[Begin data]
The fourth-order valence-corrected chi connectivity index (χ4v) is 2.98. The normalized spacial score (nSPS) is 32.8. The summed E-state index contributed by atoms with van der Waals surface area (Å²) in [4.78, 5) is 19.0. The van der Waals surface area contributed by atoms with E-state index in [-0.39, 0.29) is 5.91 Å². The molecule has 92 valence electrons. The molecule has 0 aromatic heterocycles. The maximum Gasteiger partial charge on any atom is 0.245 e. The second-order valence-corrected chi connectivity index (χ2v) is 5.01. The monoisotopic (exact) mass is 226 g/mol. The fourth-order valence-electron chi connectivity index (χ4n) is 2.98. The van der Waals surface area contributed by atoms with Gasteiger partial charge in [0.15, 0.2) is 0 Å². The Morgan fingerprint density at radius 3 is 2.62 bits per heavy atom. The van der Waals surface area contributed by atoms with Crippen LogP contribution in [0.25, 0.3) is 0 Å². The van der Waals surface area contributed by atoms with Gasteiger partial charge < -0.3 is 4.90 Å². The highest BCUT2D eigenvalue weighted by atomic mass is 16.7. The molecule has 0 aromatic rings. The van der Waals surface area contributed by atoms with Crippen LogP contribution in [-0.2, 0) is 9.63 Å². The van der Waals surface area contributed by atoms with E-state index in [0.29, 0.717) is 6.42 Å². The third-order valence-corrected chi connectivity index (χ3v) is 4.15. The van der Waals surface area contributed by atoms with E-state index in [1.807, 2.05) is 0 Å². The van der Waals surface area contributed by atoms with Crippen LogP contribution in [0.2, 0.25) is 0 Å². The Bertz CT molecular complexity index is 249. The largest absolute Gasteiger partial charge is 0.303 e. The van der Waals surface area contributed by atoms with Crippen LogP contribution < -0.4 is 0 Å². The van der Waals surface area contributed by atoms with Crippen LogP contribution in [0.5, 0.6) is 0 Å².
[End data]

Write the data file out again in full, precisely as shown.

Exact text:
The fourth-order valence-corrected chi connectivity index (χ4v) is 2.98. The normalized spacial score (nSPS) is 32.8. The summed E-state index contributed by atoms with van der Waals surface area (Å²) in [4.78, 5) is 19.0. The van der Waals surface area contributed by atoms with E-state index in [-0.39, 0.29) is 5.91 Å². The molecule has 92 valence electrons. The molecule has 0 aromatic heterocycles. The maximum Gasteiger partial charge on any atom is 0.245 e. The second-order valence-corrected chi connectivity index (χ2v) is 5.01. The monoisotopic (exact) mass is 226 g/mol. The fourth-order valence-electron chi connectivity index (χ4n) is 2.98. The van der Waals surface area contributed by atoms with Gasteiger partial charge in [0.15, 0.2) is 0 Å². The Morgan fingerprint density at radius 3 is 2.62 bits per heavy atom. The van der Waals surface area contributed by atoms with Crippen LogP contribution in [0.25, 0.3) is 0 Å². The van der Waals surface area contributed by atoms with Gasteiger partial charge < -0.3 is 4.90 Å². The highest BCUT2D eigenvalue weighted by atomic mass is 16.7. The molecule has 0 aromatic rings. The van der Waals surface area contributed by atoms with Crippen LogP contribution in [-0.2, 0) is 9.63 Å². The van der Waals surface area contributed by atoms with E-state index in [0.29, 0.717) is 6.42 Å². The third-order valence-corrected chi connectivity index (χ3v) is 4.15. The van der Waals surface area contributed by atoms with E-state index in [1.807, 2.05) is 0 Å². The van der Waals surface area contributed by atoms with Crippen LogP contribution in [0.2, 0.25) is 0 Å². The Bertz CT molecular complexity index is 249. The largest absolute Gasteiger partial charge is 0.303 e. The van der Waals surface area contributed by atoms with Crippen LogP contribution < -0.4 is 0 Å². The van der Waals surface area contributed by atoms with Crippen LogP contribution in [0.5, 0.6) is 0 Å².